In their response to The Varsity, U of T also noted UTAM’s efforts to reduce the endowment and pension fund’s carbon footprint by 40 per cent over the next decade.
Leap U of T’s petition was published on their Facebook page, where students, staff, and faculty may still review other recommendations and submit signatures until April 2, 2020.
Peel School Board called out for “racism and discrimination”
A report on racism in the Peel District School Board (PDSB) was released on March 13 by Minister of Education Stephen Lecce.
The report findings slammed inaction by the Peel Board’s senior administration and trustees, citing their failure to call out anti-Black racism in schools.
Three reviewers who were sent to investigate the Peel Board found unaddressed issues in their leadership and equity practices. The report also detailed a lack of diverse staff, and barely any Black guidance counsellors.
“The accounts of systemic racism and discrimination documented in the report are deeply troubling and will not be tolerated,” said Minister Lecce in a statement.
The report was released after a request was made for “assistance and intervention” by the former Chair and Vice-Chair of the Board of Trustees in November 2019. Once the panel of reviewers began investigating these complaints, many more underlying problems arose.
Only some of the grievances highlighted in the 46-page document include:
- Lack of racialized teachers or racialized curriculum narratives
- Minor issues leading to Black-students’ arrests and stigmatization
- “Degrading, inappropriate, and racist comments” made by teachers and principals towards Black students
- Disproportionate number of Black students facing suspension and drop-out
According to the report, many of those suspensions do not meet standards set by the Ministry of Education. When it came to arrests, small issues were escalated “unnecessarily […] involving police for minor issues leading to arrests and stigmatization of Black children at a very young age.”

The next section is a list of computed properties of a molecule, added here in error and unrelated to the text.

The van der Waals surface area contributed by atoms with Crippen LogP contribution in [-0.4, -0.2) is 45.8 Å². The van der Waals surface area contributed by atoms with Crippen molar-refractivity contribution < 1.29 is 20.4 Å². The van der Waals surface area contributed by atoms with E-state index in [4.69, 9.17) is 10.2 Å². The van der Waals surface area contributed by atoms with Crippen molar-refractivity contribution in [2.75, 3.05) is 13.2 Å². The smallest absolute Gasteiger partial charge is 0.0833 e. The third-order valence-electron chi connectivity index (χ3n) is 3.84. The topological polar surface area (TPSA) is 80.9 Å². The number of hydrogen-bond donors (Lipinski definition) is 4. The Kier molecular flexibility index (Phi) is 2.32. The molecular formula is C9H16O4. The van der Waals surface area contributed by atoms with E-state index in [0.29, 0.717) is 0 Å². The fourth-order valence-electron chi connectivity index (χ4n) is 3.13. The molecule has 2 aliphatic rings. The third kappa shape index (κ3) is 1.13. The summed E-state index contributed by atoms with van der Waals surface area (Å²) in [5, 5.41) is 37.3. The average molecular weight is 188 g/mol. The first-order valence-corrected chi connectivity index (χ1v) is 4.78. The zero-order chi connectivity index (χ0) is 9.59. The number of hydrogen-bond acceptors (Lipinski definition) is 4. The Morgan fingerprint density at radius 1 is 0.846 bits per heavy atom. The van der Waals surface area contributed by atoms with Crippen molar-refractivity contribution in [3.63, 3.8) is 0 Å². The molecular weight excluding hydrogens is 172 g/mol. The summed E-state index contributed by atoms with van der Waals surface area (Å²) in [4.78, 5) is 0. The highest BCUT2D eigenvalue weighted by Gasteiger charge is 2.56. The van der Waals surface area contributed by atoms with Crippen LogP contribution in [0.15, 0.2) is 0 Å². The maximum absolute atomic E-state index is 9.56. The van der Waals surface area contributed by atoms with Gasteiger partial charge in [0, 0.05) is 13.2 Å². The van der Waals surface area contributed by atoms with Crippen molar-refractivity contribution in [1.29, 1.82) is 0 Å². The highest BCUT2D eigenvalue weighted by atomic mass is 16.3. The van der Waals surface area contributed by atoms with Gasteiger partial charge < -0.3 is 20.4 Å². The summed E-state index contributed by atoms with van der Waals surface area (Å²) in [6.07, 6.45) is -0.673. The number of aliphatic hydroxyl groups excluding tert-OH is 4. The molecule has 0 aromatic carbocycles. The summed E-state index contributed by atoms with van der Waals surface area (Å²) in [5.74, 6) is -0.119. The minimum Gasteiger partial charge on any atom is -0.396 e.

The report revealed that Black children were leaving the Peel Board “because it is not safe for them.”
The review also reported concerns of Islamophobia felt by Muslim students and community members. Accounting for the largest religious group in the PDSB community, 22.4 per cent of secondary school students, Muslim students described “conflict referable to prayers in PDSB schools and the presence of White supremacists at a meeting of the Board of Trustees.”
Concerns about anti-Semitic language and displays were also recorded in the review.
“After decades of inaction, I want to see swift implementation of my directions to drive the necessary and positive change that students deserve,” said Lecce.
The Ministry of Education plans to monitor the Board’s implementation of the recommendations made in the report. Lecce pledged to “hold (PDSB members) to account to deliver transformational change that will put every student on a path to success.”